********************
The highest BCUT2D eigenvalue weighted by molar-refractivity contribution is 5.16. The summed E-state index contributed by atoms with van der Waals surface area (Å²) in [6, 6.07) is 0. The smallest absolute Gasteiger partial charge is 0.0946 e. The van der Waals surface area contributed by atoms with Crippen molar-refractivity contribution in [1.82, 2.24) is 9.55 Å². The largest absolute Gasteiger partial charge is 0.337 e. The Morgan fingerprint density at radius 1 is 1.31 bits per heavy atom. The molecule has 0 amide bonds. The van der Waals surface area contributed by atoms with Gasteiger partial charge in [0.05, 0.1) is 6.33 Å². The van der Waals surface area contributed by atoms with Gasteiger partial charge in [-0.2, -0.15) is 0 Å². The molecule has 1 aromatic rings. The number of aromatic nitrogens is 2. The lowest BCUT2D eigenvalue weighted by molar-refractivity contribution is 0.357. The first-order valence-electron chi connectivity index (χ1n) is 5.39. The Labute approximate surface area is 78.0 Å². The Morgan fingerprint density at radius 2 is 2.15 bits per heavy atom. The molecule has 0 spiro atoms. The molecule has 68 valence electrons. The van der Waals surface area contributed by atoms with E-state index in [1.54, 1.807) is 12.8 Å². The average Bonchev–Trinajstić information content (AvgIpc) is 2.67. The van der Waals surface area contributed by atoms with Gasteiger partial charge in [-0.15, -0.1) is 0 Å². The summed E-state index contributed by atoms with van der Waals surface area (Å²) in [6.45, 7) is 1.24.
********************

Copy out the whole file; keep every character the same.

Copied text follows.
The highest BCUT2D eigenvalue weighted by molar-refractivity contribution is 5.16. The summed E-state index contributed by atoms with van der Waals surface area (Å²) in [6, 6.07) is 0. The smallest absolute Gasteiger partial charge is 0.0946 e. The van der Waals surface area contributed by atoms with Crippen molar-refractivity contribution in [1.82, 2.24) is 9.55 Å². The largest absolute Gasteiger partial charge is 0.337 e. The Morgan fingerprint density at radius 1 is 1.31 bits per heavy atom. The molecule has 0 amide bonds. The van der Waals surface area contributed by atoms with Gasteiger partial charge in [0.05, 0.1) is 6.33 Å². The van der Waals surface area contributed by atoms with Gasteiger partial charge in [-0.2, -0.15) is 0 Å². The molecule has 1 aromatic rings. The number of aromatic nitrogens is 2. The lowest BCUT2D eigenvalue weighted by molar-refractivity contribution is 0.357. The first-order valence-electron chi connectivity index (χ1n) is 5.39. The Labute approximate surface area is 78.0 Å². The Morgan fingerprint density at radius 2 is 2.15 bits per heavy atom. The molecule has 0 spiro atoms. The molecule has 68 valence electrons. The van der Waals surface area contributed by atoms with E-state index in [1.54, 1.807) is 12.8 Å². The average Bonchev–Trinajstić information content (AvgIpc) is 2.67. The van der Waals surface area contributed by atoms with Gasteiger partial charge in [-0.15, -0.1) is 0 Å². The summed E-state index contributed by atoms with van der Waals surface area (Å²) in [6.45, 7) is 1.24.